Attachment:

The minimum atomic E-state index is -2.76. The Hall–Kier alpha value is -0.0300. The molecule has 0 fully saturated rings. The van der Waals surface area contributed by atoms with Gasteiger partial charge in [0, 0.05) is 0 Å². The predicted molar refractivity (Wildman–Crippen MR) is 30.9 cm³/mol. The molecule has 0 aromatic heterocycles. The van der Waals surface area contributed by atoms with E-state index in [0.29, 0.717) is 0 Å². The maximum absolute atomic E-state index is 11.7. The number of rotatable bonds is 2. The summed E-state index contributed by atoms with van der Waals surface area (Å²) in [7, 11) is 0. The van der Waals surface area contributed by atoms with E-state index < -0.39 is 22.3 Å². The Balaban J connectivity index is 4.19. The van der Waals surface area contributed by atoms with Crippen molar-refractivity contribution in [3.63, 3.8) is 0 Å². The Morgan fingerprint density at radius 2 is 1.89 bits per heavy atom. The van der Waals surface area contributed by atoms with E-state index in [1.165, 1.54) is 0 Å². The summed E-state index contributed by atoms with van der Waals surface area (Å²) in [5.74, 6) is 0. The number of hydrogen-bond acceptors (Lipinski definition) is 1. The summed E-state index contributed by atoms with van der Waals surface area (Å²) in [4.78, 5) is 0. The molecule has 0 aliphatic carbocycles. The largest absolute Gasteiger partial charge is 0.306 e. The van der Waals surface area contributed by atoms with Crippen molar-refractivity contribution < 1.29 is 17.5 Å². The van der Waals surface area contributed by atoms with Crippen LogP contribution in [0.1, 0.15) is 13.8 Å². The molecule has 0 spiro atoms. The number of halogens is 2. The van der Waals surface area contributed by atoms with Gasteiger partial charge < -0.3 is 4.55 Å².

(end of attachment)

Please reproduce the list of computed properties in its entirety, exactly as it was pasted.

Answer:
The minimum atomic E-state index is -2.76. The Hall–Kier alpha value is -0.0300. The molecule has 0 fully saturated rings. The van der Waals surface area contributed by atoms with Gasteiger partial charge in [0, 0.05) is 0 Å². The predicted molar refractivity (Wildman–Crippen MR) is 30.9 cm³/mol. The molecule has 0 aromatic heterocycles. The van der Waals surface area contributed by atoms with E-state index in [0.29, 0.717) is 0 Å². The maximum absolute atomic E-state index is 11.7. The number of rotatable bonds is 2. The summed E-state index contributed by atoms with van der Waals surface area (Å²) in [7, 11) is 0. The van der Waals surface area contributed by atoms with E-state index < -0.39 is 22.3 Å². The Balaban J connectivity index is 4.19. The van der Waals surface area contributed by atoms with Crippen molar-refractivity contribution in [3.63, 3.8) is 0 Å². The Morgan fingerprint density at radius 2 is 1.89 bits per heavy atom. The van der Waals surface area contributed by atoms with E-state index in [1.165, 1.54) is 0 Å². The summed E-state index contributed by atoms with van der Waals surface area (Å²) in [5.74, 6) is 0. The number of hydrogen-bond acceptors (Lipinski definition) is 1. The summed E-state index contributed by atoms with van der Waals surface area (Å²) in [4.78, 5) is 0. The molecule has 0 aliphatic carbocycles. The largest absolute Gasteiger partial charge is 0.306 e. The van der Waals surface area contributed by atoms with Crippen molar-refractivity contribution < 1.29 is 17.5 Å². The van der Waals surface area contributed by atoms with Crippen LogP contribution in [0.1, 0.15) is 13.8 Å². The molecule has 0 spiro atoms. The number of halogens is 2. The van der Waals surface area contributed by atoms with Gasteiger partial charge < -0.3 is 4.55 Å².